John: I would counter that the screen game may be more valuable than establishing the run. If Brandon Mebane is healthy and able to start, the Seahawks have the defensive line and linebacker talent to stifle the rush. Teams that lead with the run and thus put themselves into poor down and distance are playing right into the hands of the Seahawks pass rush. Seattle features many of its blitzes out of nickel and dime looks. Lawyer Milloy, Jordan Babineaux and Roy Lewis have combined for 5.5 of the Seahawks 19 sacks. Factor in the Seahawks often bookend their nickel defensive line with Chris Clemons (5.5 sacks) and Raheem Brock (3.0 sacks), two smaller, pass-rush centric “Leo” ends, and Seattle is at its most deadly as a pass rush in passing downs. Nine of its 19 sacks have come on third and long (6+ yards), another six have come on second and long (8+ yards).
Teams that want to avoid Seattle’s situational pass rush should avoid the customary progression of run to set up the pass and instead pass early as the Broncos did and as the Chargers did in the second half of week three. Kyle Orton and Philip Rivers combined for 21 completions on 31 pass attempts for 271 yards and a touchdown on first down pass attempts. Factor in Brandon Mebane’s sack, and Seattle allowed a discouraging 8.6 Adjusted Net Yards per Attempt on first downs. To put that into perspective, in his record breaking 2007, Tom Brady averaged 8.9 ANY/A.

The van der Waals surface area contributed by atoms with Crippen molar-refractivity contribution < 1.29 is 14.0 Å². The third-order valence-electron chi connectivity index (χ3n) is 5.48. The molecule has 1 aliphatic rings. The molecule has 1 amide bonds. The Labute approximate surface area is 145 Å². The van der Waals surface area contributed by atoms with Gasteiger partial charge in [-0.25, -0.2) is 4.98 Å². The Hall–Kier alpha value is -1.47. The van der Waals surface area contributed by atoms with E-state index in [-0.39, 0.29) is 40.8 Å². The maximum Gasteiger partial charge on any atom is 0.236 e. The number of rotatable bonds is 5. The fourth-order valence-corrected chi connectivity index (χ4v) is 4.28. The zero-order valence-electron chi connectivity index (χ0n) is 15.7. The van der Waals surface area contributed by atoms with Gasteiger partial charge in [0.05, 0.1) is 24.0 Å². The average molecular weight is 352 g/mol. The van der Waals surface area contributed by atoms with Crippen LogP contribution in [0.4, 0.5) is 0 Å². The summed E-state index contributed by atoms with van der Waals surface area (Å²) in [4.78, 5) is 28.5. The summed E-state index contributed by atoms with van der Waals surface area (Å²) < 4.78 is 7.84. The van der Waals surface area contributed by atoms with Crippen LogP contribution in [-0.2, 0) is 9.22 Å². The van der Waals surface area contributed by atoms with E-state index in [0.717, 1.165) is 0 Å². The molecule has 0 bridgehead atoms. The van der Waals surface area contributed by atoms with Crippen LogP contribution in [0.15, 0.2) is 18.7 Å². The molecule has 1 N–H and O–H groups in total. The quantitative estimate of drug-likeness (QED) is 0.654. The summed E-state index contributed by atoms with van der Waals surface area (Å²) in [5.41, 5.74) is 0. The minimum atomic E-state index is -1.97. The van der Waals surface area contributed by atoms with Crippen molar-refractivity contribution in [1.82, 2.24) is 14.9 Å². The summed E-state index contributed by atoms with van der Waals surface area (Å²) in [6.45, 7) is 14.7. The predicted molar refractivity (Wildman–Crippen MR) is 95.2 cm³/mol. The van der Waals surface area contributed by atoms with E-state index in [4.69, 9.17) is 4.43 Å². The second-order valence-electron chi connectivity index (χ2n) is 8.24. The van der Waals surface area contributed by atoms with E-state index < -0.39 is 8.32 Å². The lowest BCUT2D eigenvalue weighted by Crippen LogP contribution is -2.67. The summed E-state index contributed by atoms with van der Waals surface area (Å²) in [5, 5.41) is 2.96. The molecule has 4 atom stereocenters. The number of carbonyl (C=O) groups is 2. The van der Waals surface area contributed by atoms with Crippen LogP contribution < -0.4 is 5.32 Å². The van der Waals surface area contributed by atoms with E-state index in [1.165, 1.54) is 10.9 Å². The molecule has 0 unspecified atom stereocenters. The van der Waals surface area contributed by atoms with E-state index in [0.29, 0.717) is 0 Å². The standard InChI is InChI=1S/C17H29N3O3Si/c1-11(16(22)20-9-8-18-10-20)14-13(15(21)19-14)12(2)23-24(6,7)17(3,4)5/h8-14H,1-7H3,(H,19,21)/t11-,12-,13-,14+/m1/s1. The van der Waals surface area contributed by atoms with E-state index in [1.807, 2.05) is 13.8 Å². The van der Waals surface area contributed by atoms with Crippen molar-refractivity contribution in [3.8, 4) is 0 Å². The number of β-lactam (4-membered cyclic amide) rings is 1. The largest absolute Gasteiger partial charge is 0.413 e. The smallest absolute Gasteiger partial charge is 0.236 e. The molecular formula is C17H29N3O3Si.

If Oakland wants to nullify the Seahawks nickel and dime pass rush, passing early would be an effective strategy. Screen passes could prove especially effective. Seattle has shown no ability to stop the screen. Among its down linemen, only Colin Cole has shown much awareness, keeping his head up and recognizing a developing screen, and the 330 pound defensive tackle is a poor bet to catch a running back in space.
If Tom Cable attempts what a lot of old-school, smashmouth coaches attempt, to establish the run on first down and build the passing game through play action, Seattle will be at its absolute best and most capable of stopping the Raiders offense. At full strength, Seattle’s middle three, Mebane, Cole and oversized strongsized end Red Bryant, can be absolutely stifling. And when the Seahawks can smother the run and force passing downs, they use creative personnel groupings, creative blitz packages and speed around the edge to pressure, hit, sack and force opposing quarterbacks into mistakes. But if Cable can mix up his strategy, or if Seattle’s rush defense looks porous like it did against the Cardinals, and the Raiders avoid passing downs, the Seahawks bag-of-tricks pass rush is liable to go poof.